Director/Producer – Gordon Hessler, Screenplay – Lawrence Huntington, Additional Dialogue – Christopher Wicking, Based on the Short Story by Edgar Allan Poe, Photography – John Coquillon, Music – Harry Robinson, Music Conductor – Philip Martell, Makeup – Jimmy Evans, Art Direction – George Provis. Production Company – American International Pictures (England)
Vincent Price (Julian Markham), Christopher Lee (Dr Neuhartt), Aleister Williamson (Sir Edward Markham), Peter Arne (Trench), Hilary Dwyer (Elizabeth), Harry Baird (N’Galo), Sally Geeson (Sally), Michael Balfour (Ruddock)
Julian Markham is forced to keep his brother Edward chained up following Edward’s return from Africa as a deformed madman. Concocting a scheme to rescue him, Edward’s friend Trench and a native witch doctor slip Edward a poison that places him into a death-like coma. Julian arranges the burial, blackmailing Trench into getting another body to make locals think it is Edward. However, grave robbers then dig up Edward’s body and sell it to Dr Neuhartt who revives him. Hiding his face behind a scarlet hood, the crazed Edward begins killing townspeople.
The Oblong Box was one of a host of Edgar Allan Poe films that came out following the success of Roger Corman’s highly successful series of Poe adaptations that began with The House of Usher (1960). The Oblong Box was made by the English branch of American International Pictures (AIP) who had produced most of Corman’s Poe films and, like most of the Corman films, stars Vincent Price. The film was actually a project started by Michael Reeves, director of Revenge of the Blood Beast/The She Beast (1965), the acclaimed The Sorcerers (1967) and Matthew Hopkins – Witchfinder General (1968). Following Reeves’s death by an overdose of barbiturates in February of 1969 during pre-production, the project was inherited by Gordon Hessler, a regular Anglo-horror director (see below for Gordon Hessler’s other films).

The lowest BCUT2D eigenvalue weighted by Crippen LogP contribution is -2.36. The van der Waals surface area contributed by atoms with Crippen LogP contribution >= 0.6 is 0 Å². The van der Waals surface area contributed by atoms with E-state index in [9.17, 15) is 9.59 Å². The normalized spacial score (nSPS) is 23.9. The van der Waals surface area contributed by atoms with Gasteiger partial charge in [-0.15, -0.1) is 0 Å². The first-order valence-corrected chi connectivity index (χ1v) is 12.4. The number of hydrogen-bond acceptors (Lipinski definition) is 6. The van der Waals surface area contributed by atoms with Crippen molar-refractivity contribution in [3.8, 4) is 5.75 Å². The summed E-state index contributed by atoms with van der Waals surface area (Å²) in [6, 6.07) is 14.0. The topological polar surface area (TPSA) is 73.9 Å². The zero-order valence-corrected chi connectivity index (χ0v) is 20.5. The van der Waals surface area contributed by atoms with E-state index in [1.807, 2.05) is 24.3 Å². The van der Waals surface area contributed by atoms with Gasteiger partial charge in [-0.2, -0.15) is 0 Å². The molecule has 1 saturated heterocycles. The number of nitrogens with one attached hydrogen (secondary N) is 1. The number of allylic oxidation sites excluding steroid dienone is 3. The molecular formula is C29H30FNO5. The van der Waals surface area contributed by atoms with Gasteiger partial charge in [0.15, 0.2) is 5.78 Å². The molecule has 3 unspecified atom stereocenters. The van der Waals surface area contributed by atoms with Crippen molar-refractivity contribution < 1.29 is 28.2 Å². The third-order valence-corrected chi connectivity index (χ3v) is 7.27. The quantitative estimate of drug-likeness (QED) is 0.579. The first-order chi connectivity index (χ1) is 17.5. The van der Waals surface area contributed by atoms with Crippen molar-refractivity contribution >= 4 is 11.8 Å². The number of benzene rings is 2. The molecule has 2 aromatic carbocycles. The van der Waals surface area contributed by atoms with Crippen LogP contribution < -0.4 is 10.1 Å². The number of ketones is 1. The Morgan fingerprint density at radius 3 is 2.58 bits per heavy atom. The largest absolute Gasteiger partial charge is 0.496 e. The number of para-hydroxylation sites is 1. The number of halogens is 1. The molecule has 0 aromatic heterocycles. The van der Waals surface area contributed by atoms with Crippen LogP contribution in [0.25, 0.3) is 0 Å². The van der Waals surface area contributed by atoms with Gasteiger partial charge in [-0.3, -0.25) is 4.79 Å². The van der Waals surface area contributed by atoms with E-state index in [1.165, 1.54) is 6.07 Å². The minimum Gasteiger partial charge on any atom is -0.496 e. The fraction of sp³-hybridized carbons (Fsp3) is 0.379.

Opinion on The Oblong Box is divided – some Anglo horror-philes regard it as a classic. The original Edgar Allan Poe story (1850) was, like most Poe stories, a single macabre effect – in this case, the revelation that the box that a man carried on an ocean voyage contained his wife’s body, ending with the man jumping overboard with it when they are forced to abandon ship in a storm and the captain refused to let him take it aboard the liferaft with them. There is nothing of the Edgar Allan Poe story in the film – for that matter, there are not even any oblong boxes either. The script has distilled the basic themes of Corman’s Poe style – premature burial, the madman kept locked up in the family mansion, body snatchers, a masked lunatic on the loose. Considering the torrid stew of elements, the film emerges with more of a staidness than it ever seems to promise. On the plus side, the colour contrasts are rich and full and Gordon Hessler directs the killings with reasonable style.
Gordon Hessler’s other films are:– Cry of the Banshee (1970), Scream and Scream Again (1970), Murders in the Rue Morgue (1971), the Ray Harryhausen fantasy classic The Golden Voyage of Sinbad (1973), The Strange Possession of Mrs. Oliver (1977), Kiss Meets the Phantom/Kiss in the Attack of the Phantom (1978) and The Girl in a Swing (1988).